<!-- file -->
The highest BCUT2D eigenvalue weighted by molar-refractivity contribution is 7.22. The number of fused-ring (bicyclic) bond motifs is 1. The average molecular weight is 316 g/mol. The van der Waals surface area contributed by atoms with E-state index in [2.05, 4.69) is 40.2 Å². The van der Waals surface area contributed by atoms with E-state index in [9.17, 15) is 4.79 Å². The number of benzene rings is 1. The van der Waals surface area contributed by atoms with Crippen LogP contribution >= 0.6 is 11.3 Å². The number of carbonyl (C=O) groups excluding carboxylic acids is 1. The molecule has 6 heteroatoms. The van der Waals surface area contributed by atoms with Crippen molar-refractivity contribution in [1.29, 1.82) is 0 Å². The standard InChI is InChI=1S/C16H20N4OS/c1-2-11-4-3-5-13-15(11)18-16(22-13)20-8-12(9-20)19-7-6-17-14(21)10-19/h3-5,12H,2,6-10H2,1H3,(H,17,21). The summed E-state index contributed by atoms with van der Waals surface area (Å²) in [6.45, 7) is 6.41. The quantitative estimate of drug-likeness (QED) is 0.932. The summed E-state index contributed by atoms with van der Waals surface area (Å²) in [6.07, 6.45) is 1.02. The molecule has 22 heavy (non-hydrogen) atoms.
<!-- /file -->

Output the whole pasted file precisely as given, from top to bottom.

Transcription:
The highest BCUT2D eigenvalue weighted by molar-refractivity contribution is 7.22. The number of fused-ring (bicyclic) bond motifs is 1. The average molecular weight is 316 g/mol. The van der Waals surface area contributed by atoms with E-state index in [2.05, 4.69) is 40.2 Å². The van der Waals surface area contributed by atoms with E-state index in [9.17, 15) is 4.79 Å². The number of benzene rings is 1. The van der Waals surface area contributed by atoms with Crippen LogP contribution >= 0.6 is 11.3 Å². The number of carbonyl (C=O) groups excluding carboxylic acids is 1. The molecule has 6 heteroatoms. The van der Waals surface area contributed by atoms with Crippen molar-refractivity contribution in [1.29, 1.82) is 0 Å². The standard InChI is InChI=1S/C16H20N4OS/c1-2-11-4-3-5-13-15(11)18-16(22-13)20-8-12(9-20)19-7-6-17-14(21)10-19/h3-5,12H,2,6-10H2,1H3,(H,17,21). The summed E-state index contributed by atoms with van der Waals surface area (Å²) in [6.45, 7) is 6.41. The quantitative estimate of drug-likeness (QED) is 0.932. The summed E-state index contributed by atoms with van der Waals surface area (Å²) in [6.07, 6.45) is 1.02. The molecule has 22 heavy (non-hydrogen) atoms.